“What do you want?” A call for action

December 5, 2008  •  2 minute read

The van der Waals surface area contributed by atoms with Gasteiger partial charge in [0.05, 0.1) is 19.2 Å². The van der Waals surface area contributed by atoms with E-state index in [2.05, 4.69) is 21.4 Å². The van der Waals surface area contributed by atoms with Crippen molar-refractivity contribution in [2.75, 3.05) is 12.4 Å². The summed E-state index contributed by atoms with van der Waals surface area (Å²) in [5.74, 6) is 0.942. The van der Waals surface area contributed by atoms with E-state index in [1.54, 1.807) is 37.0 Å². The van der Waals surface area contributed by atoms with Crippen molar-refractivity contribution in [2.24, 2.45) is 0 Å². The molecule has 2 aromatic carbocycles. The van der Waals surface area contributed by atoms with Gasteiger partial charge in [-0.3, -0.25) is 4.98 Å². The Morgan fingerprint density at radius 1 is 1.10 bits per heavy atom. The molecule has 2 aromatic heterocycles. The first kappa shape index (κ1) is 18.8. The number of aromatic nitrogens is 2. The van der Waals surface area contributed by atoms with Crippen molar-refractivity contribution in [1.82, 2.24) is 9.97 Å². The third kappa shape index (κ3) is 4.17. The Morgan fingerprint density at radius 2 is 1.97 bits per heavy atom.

by – Wesley V. Montgomery, Chief Operating Officer – National Performance Network Since joining the staff six months ago, I have been amazingly energized by the organizational charge of extending NPN’s reach in conversations around arts policy—particularly policy conversations focused on arts and social justice. NPN’s organizational commitment invites colleagues to actively engage in the policy arena, asking each of us to consider the question of leadership in the local, regional, national and global conversation, articulating how the arts contribute to building community. As the nation looks ahead to the inauguration of President-elect Barack Obama, there is an overwhelming sense of hope permeating community organizers, educators and artists. Yet the hope is tempered by the experience and perspectives of activists involved in the civil rights movement. At a recent conversation convened by the Nathan Cummings Foundation and the Arts & Democracy Project, NPN had the opportunity to participate in a dialogue among cultural workers whose work focuses on arts and social justice. Specifically the question of the moment was, “what do you want?” The centerpiece of the opening dialogue, articulated by Claudine Brown (Program Director for Arts and Culture), framed the over-arching two-day conversation. Answering this important question is our nation’s first critical task, grounding the growing sense of hope generated by the recent historic election of the United States’ first African American President. Since that convening, I have been mulling the question over in my mind, as well as asking friends, colleagues, and advisors across the country what they want. Responses have varied.  One response was hope for a return to “normalcy,” specifically a sense that the nation’s leader continues to be a good honest man who includes visionary thinking in his decision-making processes. One key component of President-elect Obama’s approach to setting his administrative agenda has been his bi-partisan reach in naming key leaders. As the next several years unfold, people who may not have been thinking about serving within a formal (bureaucratic) system are needed. Perhaps that leadership call may touch one of us. Are we as a field prepared to step forward and actively participate in the on-going challenge of living in these times? In some ways the country is bounding forward, in others it’s wrestling with the limitations of societal systems rife with inequality. It is NPN’s hope that we create a space for careful consideration of our collective responsibility to participate in the democratic process. From writing to campaigning for office, our charge remains: participate, participate, participate. Perhaps my UC/Berkeley roots are showing—mostly in terms of examining the notion of the “personal as political,” a phrase I first heard while participating in the Black Theatre Workshop at the University. This refrain has significantly more meaning in the age of myspace, facebook, twitter, and second life. In the post-election buzz, let’s all collectively consider what it is that we want our role in community building to be. So, in the spirit of forward thinking, whatever contributions we envision for our country’s policies on the arts and social justice, either individually or as a collective, let’s make it clear, and then double it!